Seth Chazin has been a criminal defence lawyer in San Francisco for 35 years and serves on the board of directors of the National Association of Criminal Defence Lawyers. What are his memories of Harris’ stint as DA? “When she was District Attorney, I didn’t find her to be overly progressive in terms of policies towards criminal defendants. I didn’t see much change from prior District Attorneys.” In the context of Californian politics then, Harris has always seemed moderate – and it was partly this which informed her struggles in the 2020 primary. “She found it hard to raise money in California – that should tell you something,” says Heather. “It’s the most moneyed state in the country, and she was out-raised by Pete Buttigeig, the Mayor of the fourth largest city in Indiana.”
So what would Chazin hope Harris could do now? Chazin is unequivocal: “She needs to push for abolition of the death penalty at the Federal level. What happened at the end of the Trump administration was horrific, they were killing one person after another.” Chazin continues: “There is a moratorium on the death penalty in California, but we need abolition. Another governor could come in with a different opinion, and the moratorium could end in a heartbeat.”
No less a figure than Sir Richard Branson is prepared to agree with Chazin on this: “The death penalty is inhumane and barbaric, fails to deter or reduce crime and is disproportionately used against minorities and other vulnerable and marginalised groups,” he tells Finito World.
Harris also disappointed Chazin on another front: “In terms of racial disparities, I saw no affirmative effort to handle the disparity in sentencing in drug cases, and I was dealing with a lot of drug cases at the time. Most people being prosecuted for drug offences in San Francisco were black and brown people during her tenure as District Attorney.”
Dr Randall Heather adds: “Kamala Harris was considered overly authoritarian as Attorney-General, and this upset a lot of people on the more progressive side of the party – the group called The Squad. They do not particularly like Kamala Harris.”
This is part of the difficulty Harris faces: she has set considerable expectations on account of the ‘historic’ nature of her election, but, like Barack Obama, she must govern -co-govern – in prose. It’s a reminder that the first generation of Black leaders had something profound to convey about equality and racial disparity which will always echo through history, and rightly so.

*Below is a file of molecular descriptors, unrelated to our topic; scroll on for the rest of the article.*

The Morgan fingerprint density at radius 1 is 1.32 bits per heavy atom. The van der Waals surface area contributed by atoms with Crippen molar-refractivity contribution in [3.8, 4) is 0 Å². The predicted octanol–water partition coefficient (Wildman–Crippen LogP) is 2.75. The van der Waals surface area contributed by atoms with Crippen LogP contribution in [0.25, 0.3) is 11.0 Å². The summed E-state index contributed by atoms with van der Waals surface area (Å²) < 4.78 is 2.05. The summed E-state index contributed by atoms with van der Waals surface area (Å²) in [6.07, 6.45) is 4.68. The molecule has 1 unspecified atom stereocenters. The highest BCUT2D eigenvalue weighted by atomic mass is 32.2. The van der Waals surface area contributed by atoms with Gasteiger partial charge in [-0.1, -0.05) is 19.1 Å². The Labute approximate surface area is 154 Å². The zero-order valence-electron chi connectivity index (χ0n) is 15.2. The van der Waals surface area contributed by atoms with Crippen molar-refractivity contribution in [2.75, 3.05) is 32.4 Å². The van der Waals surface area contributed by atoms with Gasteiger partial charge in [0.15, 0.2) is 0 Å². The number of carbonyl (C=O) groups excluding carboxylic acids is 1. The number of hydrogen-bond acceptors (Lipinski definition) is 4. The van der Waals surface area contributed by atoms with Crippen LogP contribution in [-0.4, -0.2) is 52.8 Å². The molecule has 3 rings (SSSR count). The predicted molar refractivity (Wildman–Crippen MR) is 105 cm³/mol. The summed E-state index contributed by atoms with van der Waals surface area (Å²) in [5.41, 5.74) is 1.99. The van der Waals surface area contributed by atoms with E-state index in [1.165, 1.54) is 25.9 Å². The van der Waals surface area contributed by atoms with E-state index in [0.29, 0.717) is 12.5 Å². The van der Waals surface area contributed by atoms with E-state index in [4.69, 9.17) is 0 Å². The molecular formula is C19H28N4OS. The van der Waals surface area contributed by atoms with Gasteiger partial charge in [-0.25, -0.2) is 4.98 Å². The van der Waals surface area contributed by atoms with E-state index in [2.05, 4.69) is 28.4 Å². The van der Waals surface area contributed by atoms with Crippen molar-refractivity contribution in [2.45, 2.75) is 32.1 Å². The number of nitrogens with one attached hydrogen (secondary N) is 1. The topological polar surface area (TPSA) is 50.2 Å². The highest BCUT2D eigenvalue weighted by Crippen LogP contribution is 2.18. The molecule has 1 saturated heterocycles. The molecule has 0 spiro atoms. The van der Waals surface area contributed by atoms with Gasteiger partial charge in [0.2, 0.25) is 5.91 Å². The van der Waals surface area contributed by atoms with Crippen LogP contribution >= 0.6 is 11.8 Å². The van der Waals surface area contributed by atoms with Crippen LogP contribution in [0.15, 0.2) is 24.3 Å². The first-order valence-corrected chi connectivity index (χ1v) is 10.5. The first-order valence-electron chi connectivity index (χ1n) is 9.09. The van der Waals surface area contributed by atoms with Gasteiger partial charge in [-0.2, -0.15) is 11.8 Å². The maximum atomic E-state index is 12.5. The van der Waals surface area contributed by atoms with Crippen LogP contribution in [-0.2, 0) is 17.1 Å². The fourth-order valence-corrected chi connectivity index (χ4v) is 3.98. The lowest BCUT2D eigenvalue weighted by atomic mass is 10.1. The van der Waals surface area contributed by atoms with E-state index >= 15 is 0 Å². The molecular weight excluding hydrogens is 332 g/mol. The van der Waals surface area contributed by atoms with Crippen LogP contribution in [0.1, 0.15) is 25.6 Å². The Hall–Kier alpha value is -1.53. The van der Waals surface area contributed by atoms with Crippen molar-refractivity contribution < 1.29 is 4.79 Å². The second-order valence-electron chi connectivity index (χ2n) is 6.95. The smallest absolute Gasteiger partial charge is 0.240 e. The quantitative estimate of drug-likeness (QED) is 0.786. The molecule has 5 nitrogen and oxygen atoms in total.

After that, it was up to Barack Obama to prove that African-Americans could serve at the top of government. Harris has proven that too. But of course, there are diminishing returns here, as each glass ceiling is broken. It becomes harder to identify a moral imperative of similar force once a gigantic moral ill has been remedied. As a case in point, Kamala Harris’ portfolio of voting rights in the Biden administration has met with the intractable fact that the Democrats have neither the votes for the legislation, nor the votes to remove the Senate filibuster in order to navigate that fact.
Harris is defiant in interview: “I think we have to continue to elevate the conversation about voting rights,” she tells Brennan. “Given the daily grind that people are facing, this may not feel like an immediate or urgent matter when in fact it is.” And yet, as important as the issue undoubtedly is, barring some sort of carve-out of the filibuster, Harris looks to be struggling to deliver.
Allied to these problems is the enormous question of whether the fundamental economic principles which Democrats espouse – spending, essentially – really work. This brings us onto the gigantic question of inflation in relation both to the pandemic and to Biden and Harris’s flagship legislation.
The Economy, Stupid
Biden and Harris have so far passed two large spending bills. First up was the American Rescue Plan Act, a $1.9 trillion stimulus bill, which saw the government mailing cheques of $1,400 dollars to families affected by the virus. This was followed by the vast Infrastructure and Investment Act which came with a similar price tag of £2 trillion. This development might have been specifically designed to annoy former President Donald Trump who had wanted to sign a similar bill into law but had failed.